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Las Vegas Sun via AP) LAS VEGAS REVIEW-JOURNAL OUT; MANDATORY CREDIT, Steve Marcus
Diana Bundy, left, and Kylie Bundy, relatives of Nevada rancher Cliven Bundy, picket in front of the federal courthouse in downtown Las Vegas Thursday, March 10, 2016. Bundy is facing charges that he led an armed standoff against federal agents two years ago.

LAS VEGAS — A court appearance for a Nevada rancher at the center of a fight over control of public lands in the West drew more than 100 protesters to a Las Vegas federal courthouse where he's facing charges that he led an armed standoff against federal agents two years ago.

Cliven Bundy's wife and other family members joined friends, including some with guns on their hips and others wearing cowboy hats, waving American flags and carrying signs to protest the arrest of Cliven Bundy.

The scene was peaceful, with chants like "U-S-A!" and "The FBI lied and a man died!" and "Wake up America!" directed toward passing vehicles. Some motorists honked in support.

Jaime Spears, who traveled from St. Augustine, Florida, sold $20 T-shirts bearing the phrase "Whatever it takes." It recalls Bundy's vow to resist BLM efforts to round up cattle from public rangeland around his ranch in Bunkerville, Nevada, about 80 miles northeast of Las Vegas.

"Cliven taught me to rope, so I'm forever grateful," Spears said.

The scene unfolded hours before Bundy was expected to tell a magistrate judge if he'd hired a lawyer, and to enter pleas to 16 charges in an indictment filed against him March 2. A detention hearing could be scheduled on another day.

"We're thanking everyone for their support and their prayers," family matriarch Carol Bundy said on the sidewalk. The mother of 14 maintained the federal government has no jurisdiction to hold her husband and four of her sons.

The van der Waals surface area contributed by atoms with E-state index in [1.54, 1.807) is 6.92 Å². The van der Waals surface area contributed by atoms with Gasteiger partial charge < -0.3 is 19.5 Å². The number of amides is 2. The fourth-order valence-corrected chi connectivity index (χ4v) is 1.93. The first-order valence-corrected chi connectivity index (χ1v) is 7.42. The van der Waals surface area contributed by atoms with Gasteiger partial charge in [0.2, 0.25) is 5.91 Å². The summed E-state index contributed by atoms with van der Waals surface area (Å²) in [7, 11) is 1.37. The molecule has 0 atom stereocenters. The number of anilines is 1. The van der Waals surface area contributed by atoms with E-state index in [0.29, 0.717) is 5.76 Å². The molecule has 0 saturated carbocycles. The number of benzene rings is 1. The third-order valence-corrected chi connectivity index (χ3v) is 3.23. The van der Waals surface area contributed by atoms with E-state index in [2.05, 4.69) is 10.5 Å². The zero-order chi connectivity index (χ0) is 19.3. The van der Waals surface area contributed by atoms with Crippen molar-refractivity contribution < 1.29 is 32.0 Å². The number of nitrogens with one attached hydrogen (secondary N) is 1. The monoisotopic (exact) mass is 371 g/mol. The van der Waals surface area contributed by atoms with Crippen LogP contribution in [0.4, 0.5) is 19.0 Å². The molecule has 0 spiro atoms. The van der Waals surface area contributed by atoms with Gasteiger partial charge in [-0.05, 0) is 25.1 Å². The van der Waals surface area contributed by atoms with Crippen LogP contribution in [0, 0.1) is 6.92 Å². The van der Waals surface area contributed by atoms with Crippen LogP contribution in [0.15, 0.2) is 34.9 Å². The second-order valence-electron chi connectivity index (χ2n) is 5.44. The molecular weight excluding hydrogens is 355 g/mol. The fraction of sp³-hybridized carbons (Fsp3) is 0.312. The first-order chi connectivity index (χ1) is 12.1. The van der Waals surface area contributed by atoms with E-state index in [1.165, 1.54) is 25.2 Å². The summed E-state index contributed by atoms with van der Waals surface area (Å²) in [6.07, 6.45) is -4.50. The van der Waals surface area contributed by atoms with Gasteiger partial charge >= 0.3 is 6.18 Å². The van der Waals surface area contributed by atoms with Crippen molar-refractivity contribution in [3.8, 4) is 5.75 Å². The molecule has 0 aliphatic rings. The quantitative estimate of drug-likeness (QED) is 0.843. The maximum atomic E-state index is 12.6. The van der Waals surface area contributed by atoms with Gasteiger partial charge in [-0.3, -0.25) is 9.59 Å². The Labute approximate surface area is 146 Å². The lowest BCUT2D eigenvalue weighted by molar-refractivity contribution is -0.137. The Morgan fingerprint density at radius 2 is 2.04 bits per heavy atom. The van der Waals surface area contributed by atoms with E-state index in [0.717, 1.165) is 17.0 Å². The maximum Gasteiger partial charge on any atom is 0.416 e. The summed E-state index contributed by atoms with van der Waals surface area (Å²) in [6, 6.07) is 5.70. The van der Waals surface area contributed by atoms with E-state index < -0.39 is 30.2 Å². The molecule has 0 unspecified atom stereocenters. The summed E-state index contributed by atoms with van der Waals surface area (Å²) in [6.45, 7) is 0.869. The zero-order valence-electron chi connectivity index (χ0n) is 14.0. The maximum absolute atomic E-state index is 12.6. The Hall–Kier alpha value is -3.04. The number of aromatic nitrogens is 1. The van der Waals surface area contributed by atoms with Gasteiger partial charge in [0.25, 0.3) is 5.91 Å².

Nevada allows open-carrying of guns, and several men in the loose crowd had pistols — under the watchful eye of uniformed and plainclothes Las Vegas police and U.S. marshals and cameras in a conspicuous portable police surveillance tower.

"I'm allowed to do it. I'm just using my Second Amendment right," said Doug Larson, a Las Vegas truck driver who spent time at the Bundy home during the April 2014 standoff, and who turned out Thursday to again show his support.

Guns won't be allowed inside the courthouse where Cliven Bundy, 69, made his first appearance last Friday in custody amid tight security before U.S. Magistrate Judge Carl Hoffman.

Bundy was arrested Feb. 10 as he arrived at the Portland, Oregon, airport. He traveled there to visit his two sons jailed on charges that they led a 41-day armed occupation of a federal wildlife refuge in Oregon. He then was returned in custody to Nevada.

In Las Vegas, Cliven Bundy heads a list of 19 people — including four Bundy sons — accused of leading the 2014 armed standoff to stop federal agents from rounding up cows from public land.

Cliven Bundy denies U.S. government authority over rangeland around his 160 acres. Federal Bureau of Land Management officials said in 2014 that he owed more than $1.1 million in fees and penalties for grazing hundreds of cows illegally for about 20 years.

Charges in the case to be tried in Las Vegas include conspiracy to commit an offense against the United States, assaulting and threatening a federal officer, obstruction, interference with interstate commerce by extortion and several firearms charges. Convictions could result in penalties up to life in prison.